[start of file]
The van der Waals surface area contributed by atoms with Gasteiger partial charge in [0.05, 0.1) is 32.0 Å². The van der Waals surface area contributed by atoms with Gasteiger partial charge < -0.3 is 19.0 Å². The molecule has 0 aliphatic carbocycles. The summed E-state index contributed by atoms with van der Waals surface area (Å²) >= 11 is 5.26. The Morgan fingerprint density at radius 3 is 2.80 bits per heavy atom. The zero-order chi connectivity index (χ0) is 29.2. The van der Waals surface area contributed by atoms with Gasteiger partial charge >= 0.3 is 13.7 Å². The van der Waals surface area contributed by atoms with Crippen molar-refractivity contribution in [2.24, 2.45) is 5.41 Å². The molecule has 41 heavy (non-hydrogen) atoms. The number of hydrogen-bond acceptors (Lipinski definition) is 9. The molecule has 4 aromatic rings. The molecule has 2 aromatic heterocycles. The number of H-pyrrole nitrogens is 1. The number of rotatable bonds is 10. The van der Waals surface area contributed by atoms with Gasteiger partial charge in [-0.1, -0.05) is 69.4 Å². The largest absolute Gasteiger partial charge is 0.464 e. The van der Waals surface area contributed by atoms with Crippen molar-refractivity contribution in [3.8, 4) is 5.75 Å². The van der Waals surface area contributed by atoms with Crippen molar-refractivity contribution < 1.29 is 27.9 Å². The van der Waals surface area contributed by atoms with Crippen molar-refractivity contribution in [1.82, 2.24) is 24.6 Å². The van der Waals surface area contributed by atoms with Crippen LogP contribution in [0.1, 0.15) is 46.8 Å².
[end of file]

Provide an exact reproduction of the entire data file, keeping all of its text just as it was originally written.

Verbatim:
The van der Waals surface area contributed by atoms with Gasteiger partial charge in [0.05, 0.1) is 32.0 Å². The van der Waals surface area contributed by atoms with Gasteiger partial charge < -0.3 is 19.0 Å². The molecule has 0 aliphatic carbocycles. The summed E-state index contributed by atoms with van der Waals surface area (Å²) >= 11 is 5.26. The Morgan fingerprint density at radius 3 is 2.80 bits per heavy atom. The zero-order chi connectivity index (χ0) is 29.2. The van der Waals surface area contributed by atoms with Gasteiger partial charge >= 0.3 is 13.7 Å². The van der Waals surface area contributed by atoms with Crippen molar-refractivity contribution in [2.24, 2.45) is 5.41 Å². The molecule has 41 heavy (non-hydrogen) atoms. The number of hydrogen-bond acceptors (Lipinski definition) is 9. The molecule has 4 aromatic rings. The molecule has 2 aromatic heterocycles. The number of H-pyrrole nitrogens is 1. The number of rotatable bonds is 10. The van der Waals surface area contributed by atoms with Gasteiger partial charge in [-0.1, -0.05) is 69.4 Å². The largest absolute Gasteiger partial charge is 0.464 e. The van der Waals surface area contributed by atoms with Crippen molar-refractivity contribution in [3.8, 4) is 5.75 Å². The van der Waals surface area contributed by atoms with Crippen molar-refractivity contribution < 1.29 is 27.9 Å². The van der Waals surface area contributed by atoms with Crippen molar-refractivity contribution in [1.82, 2.24) is 24.6 Å². The van der Waals surface area contributed by atoms with Crippen LogP contribution in [0.1, 0.15) is 46.8 Å².